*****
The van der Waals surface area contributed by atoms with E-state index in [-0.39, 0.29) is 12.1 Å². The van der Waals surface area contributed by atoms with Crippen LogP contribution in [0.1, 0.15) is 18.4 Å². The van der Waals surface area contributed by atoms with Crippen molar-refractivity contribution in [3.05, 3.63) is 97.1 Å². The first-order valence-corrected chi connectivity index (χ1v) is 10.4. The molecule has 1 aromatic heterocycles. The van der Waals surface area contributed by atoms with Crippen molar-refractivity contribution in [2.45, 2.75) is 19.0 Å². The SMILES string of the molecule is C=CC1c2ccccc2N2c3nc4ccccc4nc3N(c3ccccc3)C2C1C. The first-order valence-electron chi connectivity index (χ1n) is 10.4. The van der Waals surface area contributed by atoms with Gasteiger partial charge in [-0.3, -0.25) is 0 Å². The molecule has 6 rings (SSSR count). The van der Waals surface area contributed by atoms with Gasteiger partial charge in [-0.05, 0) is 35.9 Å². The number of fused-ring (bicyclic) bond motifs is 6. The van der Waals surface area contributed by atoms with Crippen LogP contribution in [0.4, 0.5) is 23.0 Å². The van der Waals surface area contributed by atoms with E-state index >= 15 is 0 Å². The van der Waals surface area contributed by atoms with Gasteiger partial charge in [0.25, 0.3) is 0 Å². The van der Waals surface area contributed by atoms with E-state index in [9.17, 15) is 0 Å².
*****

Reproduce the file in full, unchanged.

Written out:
The van der Waals surface area contributed by atoms with E-state index in [-0.39, 0.29) is 12.1 Å². The van der Waals surface area contributed by atoms with Crippen LogP contribution in [0.1, 0.15) is 18.4 Å². The van der Waals surface area contributed by atoms with Crippen molar-refractivity contribution in [3.05, 3.63) is 97.1 Å². The first-order valence-corrected chi connectivity index (χ1v) is 10.4. The molecule has 1 aromatic heterocycles. The van der Waals surface area contributed by atoms with Crippen molar-refractivity contribution in [2.45, 2.75) is 19.0 Å². The SMILES string of the molecule is C=CC1c2ccccc2N2c3nc4ccccc4nc3N(c3ccccc3)C2C1C. The first-order valence-electron chi connectivity index (χ1n) is 10.4. The van der Waals surface area contributed by atoms with Gasteiger partial charge in [-0.3, -0.25) is 0 Å². The molecule has 6 rings (SSSR count). The van der Waals surface area contributed by atoms with Gasteiger partial charge in [-0.05, 0) is 35.9 Å². The number of fused-ring (bicyclic) bond motifs is 6. The van der Waals surface area contributed by atoms with Crippen LogP contribution in [0.4, 0.5) is 23.0 Å². The van der Waals surface area contributed by atoms with E-state index >= 15 is 0 Å². The van der Waals surface area contributed by atoms with Gasteiger partial charge in [0.25, 0.3) is 0 Å². The van der Waals surface area contributed by atoms with E-state index in [9.17, 15) is 0 Å².